Openness the best policy
It is disappointing that former Selangor menteri besar Datuk Seri Dr Mohamad Khir Toyo stayed away from the Selangor Select Committee on Competence, Accountability and Transparency (Selcat) hearing on the financial conduct of the Welfare Association of the Wives of Selangor Elected Representatives (Balkis), which Khir’s wife Datin Seri Zaharah Kechik led during his tenure as head of the Selangor government.
A news report last week said Khir and Zaharah considered the hearing illegal although it was set up by the Selangor State Legislative Assembly.
The Selcat hearing was told by a Selangor government firm that it spent RM1.7 million on trips made by Khir, his family members and officials to the Disney theme parks in Paris and Florida. The question now is, were public funds misused?
According to the details provided by Permodalan Negeri Selangor Bhd’s CEO Datin Khairiyah Abu Hassan on the trips in 2004 and 2007, no concrete outcome or official reports emerged from these and other trips, which were described as technical.
As a public official, Khir has a clear duty to submit to an official investigation so that the people can be satisfied that there was no wrongdoing. The best regulations and institutions to safeguard against abuse of power would be useless if those who need to clear their name choose to ignore these at will.
But by daring his detractors to act against him instead of coming forward to cooperate with the inquiry, Khir is only damaging the image of the institutions he is associated with.
His case proves yet again that there is nothing better than openness to establish one’s innocence.
Timely and better disclosures, please
Public listed companies are duty-bound to make timely disclosures on material developments that shareholders can use to make informed decisions.
Recent announcements that have fallen short of this standard include those made by Trans-Asia Shipping Corp Bhd (Tasco) on the change in its major shareholder as well as disclosures by Dreamgate Corp Bhd on its Cambodian operations.
A filing dated March 26 showed that Tasco’s second largest shareholder, Nippon Yusen Kabushiki Kaisha (NYK), increased its deemed stake on March 23 after buying Kombinasi Restu Sdn Bhd which owns 33.58% of Tasco. NYK already owns 23.36% of Tasco and the new block exceeds the 33.3% mandatory general offer (MGO) trigger. Tasco’s share price jumped 13 sen or 23% to 69.5 sen the next day.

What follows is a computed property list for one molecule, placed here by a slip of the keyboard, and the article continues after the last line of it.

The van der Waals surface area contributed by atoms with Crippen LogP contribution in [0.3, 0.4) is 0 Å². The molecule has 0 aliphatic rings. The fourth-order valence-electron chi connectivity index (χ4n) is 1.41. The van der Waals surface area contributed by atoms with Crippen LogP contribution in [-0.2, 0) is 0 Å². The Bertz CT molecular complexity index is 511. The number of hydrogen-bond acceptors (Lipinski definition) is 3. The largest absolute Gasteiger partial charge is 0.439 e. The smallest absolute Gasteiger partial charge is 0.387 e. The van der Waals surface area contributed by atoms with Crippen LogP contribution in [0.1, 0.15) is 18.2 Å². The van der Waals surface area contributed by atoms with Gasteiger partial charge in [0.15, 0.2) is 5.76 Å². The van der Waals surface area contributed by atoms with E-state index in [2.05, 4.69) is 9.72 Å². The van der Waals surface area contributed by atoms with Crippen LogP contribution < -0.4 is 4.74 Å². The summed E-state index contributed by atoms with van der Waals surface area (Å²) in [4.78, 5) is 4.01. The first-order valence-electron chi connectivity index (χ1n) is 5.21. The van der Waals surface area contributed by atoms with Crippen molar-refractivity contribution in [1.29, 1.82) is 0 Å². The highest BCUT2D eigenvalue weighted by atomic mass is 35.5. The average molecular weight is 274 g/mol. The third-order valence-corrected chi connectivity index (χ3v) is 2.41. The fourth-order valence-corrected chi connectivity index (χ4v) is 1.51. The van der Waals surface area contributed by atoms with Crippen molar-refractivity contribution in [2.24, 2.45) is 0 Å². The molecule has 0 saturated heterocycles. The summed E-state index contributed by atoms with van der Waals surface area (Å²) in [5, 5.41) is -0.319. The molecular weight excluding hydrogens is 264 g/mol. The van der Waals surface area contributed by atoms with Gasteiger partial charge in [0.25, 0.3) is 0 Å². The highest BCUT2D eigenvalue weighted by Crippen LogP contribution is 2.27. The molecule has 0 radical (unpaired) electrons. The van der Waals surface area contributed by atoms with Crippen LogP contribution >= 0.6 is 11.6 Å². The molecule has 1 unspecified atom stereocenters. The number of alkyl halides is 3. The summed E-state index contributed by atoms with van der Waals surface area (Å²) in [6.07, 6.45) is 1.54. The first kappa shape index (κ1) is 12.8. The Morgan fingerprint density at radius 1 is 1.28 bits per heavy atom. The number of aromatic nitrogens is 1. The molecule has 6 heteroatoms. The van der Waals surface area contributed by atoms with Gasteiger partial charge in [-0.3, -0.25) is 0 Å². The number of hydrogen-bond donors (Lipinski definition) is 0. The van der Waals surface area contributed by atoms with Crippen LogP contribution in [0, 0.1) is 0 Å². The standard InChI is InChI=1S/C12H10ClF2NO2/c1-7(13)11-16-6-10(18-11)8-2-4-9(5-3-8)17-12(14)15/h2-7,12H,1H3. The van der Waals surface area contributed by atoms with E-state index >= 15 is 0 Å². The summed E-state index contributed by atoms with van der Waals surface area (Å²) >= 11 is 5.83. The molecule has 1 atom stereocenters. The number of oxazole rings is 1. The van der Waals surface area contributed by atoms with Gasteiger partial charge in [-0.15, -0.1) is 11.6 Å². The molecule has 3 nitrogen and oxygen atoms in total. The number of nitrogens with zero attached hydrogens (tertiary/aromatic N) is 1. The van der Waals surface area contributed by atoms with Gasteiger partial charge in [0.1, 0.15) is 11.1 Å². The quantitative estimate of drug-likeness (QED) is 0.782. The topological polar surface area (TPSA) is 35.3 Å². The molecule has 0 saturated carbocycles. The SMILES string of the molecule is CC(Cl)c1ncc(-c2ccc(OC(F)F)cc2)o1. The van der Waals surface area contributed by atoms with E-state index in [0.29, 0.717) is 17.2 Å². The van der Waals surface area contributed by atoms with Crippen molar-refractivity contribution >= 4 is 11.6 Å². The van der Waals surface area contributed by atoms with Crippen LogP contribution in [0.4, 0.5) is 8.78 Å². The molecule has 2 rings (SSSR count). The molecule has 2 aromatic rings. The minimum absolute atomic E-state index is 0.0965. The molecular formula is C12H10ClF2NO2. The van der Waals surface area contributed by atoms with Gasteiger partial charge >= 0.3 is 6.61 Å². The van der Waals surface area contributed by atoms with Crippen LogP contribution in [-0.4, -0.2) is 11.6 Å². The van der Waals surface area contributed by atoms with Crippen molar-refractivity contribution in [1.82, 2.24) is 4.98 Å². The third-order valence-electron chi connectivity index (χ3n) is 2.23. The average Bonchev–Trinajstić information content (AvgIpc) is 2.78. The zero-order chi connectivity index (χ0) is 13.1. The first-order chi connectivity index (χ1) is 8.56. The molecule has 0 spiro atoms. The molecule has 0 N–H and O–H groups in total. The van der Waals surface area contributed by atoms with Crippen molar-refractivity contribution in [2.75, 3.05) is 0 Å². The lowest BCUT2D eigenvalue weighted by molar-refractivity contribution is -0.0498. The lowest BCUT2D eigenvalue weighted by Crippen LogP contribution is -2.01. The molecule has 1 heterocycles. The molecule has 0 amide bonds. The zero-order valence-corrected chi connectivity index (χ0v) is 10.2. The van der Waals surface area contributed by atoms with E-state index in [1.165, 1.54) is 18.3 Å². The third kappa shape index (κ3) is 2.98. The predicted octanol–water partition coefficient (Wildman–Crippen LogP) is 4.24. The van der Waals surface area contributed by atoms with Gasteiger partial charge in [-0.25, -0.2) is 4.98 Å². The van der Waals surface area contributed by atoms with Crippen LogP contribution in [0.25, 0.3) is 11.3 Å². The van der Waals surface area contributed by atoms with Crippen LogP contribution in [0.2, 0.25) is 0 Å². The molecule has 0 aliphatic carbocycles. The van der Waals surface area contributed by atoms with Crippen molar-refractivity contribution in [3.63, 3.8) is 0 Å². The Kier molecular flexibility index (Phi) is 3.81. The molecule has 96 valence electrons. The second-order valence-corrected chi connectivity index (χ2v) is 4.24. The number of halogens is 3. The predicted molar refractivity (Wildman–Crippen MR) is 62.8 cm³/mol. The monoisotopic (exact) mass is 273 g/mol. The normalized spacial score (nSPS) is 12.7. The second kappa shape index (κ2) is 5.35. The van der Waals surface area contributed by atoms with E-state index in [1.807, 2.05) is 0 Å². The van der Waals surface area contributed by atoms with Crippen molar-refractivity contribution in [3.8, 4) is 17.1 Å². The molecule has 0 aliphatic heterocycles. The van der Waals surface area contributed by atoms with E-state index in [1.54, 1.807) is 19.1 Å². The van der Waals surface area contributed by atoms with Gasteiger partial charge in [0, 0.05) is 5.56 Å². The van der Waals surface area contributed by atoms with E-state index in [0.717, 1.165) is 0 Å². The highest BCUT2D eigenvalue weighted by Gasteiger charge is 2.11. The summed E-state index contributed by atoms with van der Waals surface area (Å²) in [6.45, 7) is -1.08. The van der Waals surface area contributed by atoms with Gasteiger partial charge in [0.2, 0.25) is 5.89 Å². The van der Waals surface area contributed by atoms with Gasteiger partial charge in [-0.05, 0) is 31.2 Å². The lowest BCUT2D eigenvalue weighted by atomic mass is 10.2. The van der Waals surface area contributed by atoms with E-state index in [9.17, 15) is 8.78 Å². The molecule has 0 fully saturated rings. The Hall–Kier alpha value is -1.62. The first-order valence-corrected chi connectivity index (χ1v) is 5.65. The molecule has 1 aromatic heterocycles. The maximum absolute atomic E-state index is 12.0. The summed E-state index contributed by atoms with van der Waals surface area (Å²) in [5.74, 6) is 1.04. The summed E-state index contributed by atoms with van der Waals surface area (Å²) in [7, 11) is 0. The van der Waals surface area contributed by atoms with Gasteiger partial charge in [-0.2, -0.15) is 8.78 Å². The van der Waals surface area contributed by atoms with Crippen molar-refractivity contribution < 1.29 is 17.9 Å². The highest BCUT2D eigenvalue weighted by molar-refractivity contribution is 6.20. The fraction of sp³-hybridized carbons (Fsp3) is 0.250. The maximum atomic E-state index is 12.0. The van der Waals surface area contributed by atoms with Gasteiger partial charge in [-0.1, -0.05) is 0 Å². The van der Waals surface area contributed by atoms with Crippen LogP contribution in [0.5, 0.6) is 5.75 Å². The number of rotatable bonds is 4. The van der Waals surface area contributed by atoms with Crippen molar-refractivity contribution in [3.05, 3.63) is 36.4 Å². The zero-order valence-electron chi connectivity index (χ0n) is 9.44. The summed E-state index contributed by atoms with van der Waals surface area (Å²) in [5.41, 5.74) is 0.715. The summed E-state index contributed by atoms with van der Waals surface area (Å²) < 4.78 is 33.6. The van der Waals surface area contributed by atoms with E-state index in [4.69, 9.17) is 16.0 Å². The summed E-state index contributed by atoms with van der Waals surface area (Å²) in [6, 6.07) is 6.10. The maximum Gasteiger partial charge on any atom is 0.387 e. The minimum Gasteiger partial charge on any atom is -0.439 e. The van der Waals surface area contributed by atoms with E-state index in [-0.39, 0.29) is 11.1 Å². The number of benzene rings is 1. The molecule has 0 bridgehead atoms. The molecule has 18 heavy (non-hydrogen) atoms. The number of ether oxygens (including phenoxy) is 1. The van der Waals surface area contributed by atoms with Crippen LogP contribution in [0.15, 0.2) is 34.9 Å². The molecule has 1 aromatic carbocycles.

It was only when it was queried that Tasco said NYK had obtained a MGO waiver from the Securities Commission (SC), without saying when a waiver was sought and granted. The company cited Practice Note 2.9.7 of the takeover code without giving details as to why the SC granted the waiver.
Could Dreamgate have warned its shareholders better on the possibility of its Cambodian operations dragging the company’s earnings into the red? On March 31, or just over a month after the company announced its unaudited 4Q2008 results on Feb 27 this year, Dreamgate said it needed to make RM13.3 million worth of impairment and write-offs that would result in a RM22.8 million net loss (from a RM9.5 million net loss) for 4Q2008 and an unaudited RM2.9 million net loss for the whole year (from a RM10.4 million net profit).
The impairment was the result of a directive by the Cambodian government that the company received on Feb 26, “that all sports betting and electronic gambling machine businesses in Cambodia cease operations immediately”.
However, in its note to accounts on Feb 27, Dreamgate said the cessation order for all slot machine clubs was “temporary, pending a review of the directive” and added that the directive “does not affect” its concession operations in casinos in Cambodia.
Management may not have meant to mislead its shareholders. However, management could have better highlighted the roadblock they encountered in Cambodia by issuing a clearer statement.
More facts and details should have been given when the company first received the directive, not just its interpretation. Wouldn’t a separate announcement have been better instead of a terse statement in the notes accompanying its accounts?
Frozen property value
The market cannot be that bad that the value of properties in Jalan Sultan Ismail, the Golden Triangle of Kuala Lumpur, has seen zero appreciation in 12 years.
But that is what happened to a property belonging to Syarikat Takaful Malaysia Bhd.
Takaful last week proposed to dispose of seven pieces of land in Jalan Sultan Ismail, together with an 18-storey office building erected thereon, to Export-Import Bank of Malaysia Bhd (EXIM Bank) for RM63 million cash.
Interestingly, the selling price of the property is RM2 million below Takaful’s original investment cost of RM65 million when it purchased the property in 1997.
Takaful said there are no liabilities, including contingent liabilities and guarantees, to be assumed by EXIM as a result of the transaction.
In an announcement, Takaful explained that the disposal consideration of RM63 million was arrived at on a willing buyer willing seller basis after taking into consideration the market value of the property of RM60 million ascribed by IM Global Property Consultants, a firm of professional valuers, on June 30, 2008, based on the comparison method of valuation.
The company added that the net book value of the property was RM60 million as at June 30, 2008.
Still, it is puzzling that the property has not appreciated in value over the last 12 years, given its choice location. Could Takaful have purchased the property at a high price or has there been major wear and tear of the property that it has affected its value over the years?
This article appeared in The Edge Malaysia, Issue 749, April 6-12, 2009